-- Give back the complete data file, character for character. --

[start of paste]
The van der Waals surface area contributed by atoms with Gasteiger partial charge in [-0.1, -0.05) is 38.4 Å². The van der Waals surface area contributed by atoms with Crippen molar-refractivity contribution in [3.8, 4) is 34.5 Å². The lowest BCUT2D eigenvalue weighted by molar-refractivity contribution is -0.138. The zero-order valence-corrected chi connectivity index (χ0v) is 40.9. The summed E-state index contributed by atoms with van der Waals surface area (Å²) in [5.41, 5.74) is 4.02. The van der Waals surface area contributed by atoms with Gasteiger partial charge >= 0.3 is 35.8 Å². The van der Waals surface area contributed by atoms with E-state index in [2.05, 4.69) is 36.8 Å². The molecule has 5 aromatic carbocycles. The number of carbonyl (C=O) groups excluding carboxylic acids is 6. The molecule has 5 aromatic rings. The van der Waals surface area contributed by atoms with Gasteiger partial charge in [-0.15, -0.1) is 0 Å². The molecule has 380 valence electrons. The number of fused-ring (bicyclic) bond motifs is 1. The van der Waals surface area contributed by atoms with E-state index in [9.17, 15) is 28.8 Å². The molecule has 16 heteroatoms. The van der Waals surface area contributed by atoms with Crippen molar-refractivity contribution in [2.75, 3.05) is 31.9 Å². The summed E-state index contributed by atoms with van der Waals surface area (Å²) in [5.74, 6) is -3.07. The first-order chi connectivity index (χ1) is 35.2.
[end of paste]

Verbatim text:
The van der Waals surface area contributed by atoms with Gasteiger partial charge in [-0.1, -0.05) is 38.4 Å². The van der Waals surface area contributed by atoms with Crippen molar-refractivity contribution in [3.8, 4) is 34.5 Å². The lowest BCUT2D eigenvalue weighted by molar-refractivity contribution is -0.138. The zero-order valence-corrected chi connectivity index (χ0v) is 40.9. The summed E-state index contributed by atoms with van der Waals surface area (Å²) in [5.41, 5.74) is 4.02. The van der Waals surface area contributed by atoms with Gasteiger partial charge >= 0.3 is 35.8 Å². The van der Waals surface area contributed by atoms with E-state index in [2.05, 4.69) is 36.8 Å². The molecule has 5 aromatic carbocycles. The number of carbonyl (C=O) groups excluding carboxylic acids is 6. The molecule has 5 aromatic rings. The van der Waals surface area contributed by atoms with Gasteiger partial charge in [-0.15, -0.1) is 0 Å². The molecule has 380 valence electrons. The number of fused-ring (bicyclic) bond motifs is 1. The van der Waals surface area contributed by atoms with E-state index in [9.17, 15) is 28.8 Å². The molecule has 16 heteroatoms. The van der Waals surface area contributed by atoms with Crippen molar-refractivity contribution in [2.75, 3.05) is 31.9 Å². The summed E-state index contributed by atoms with van der Waals surface area (Å²) in [5.74, 6) is -3.07. The first-order chi connectivity index (χ1) is 35.2.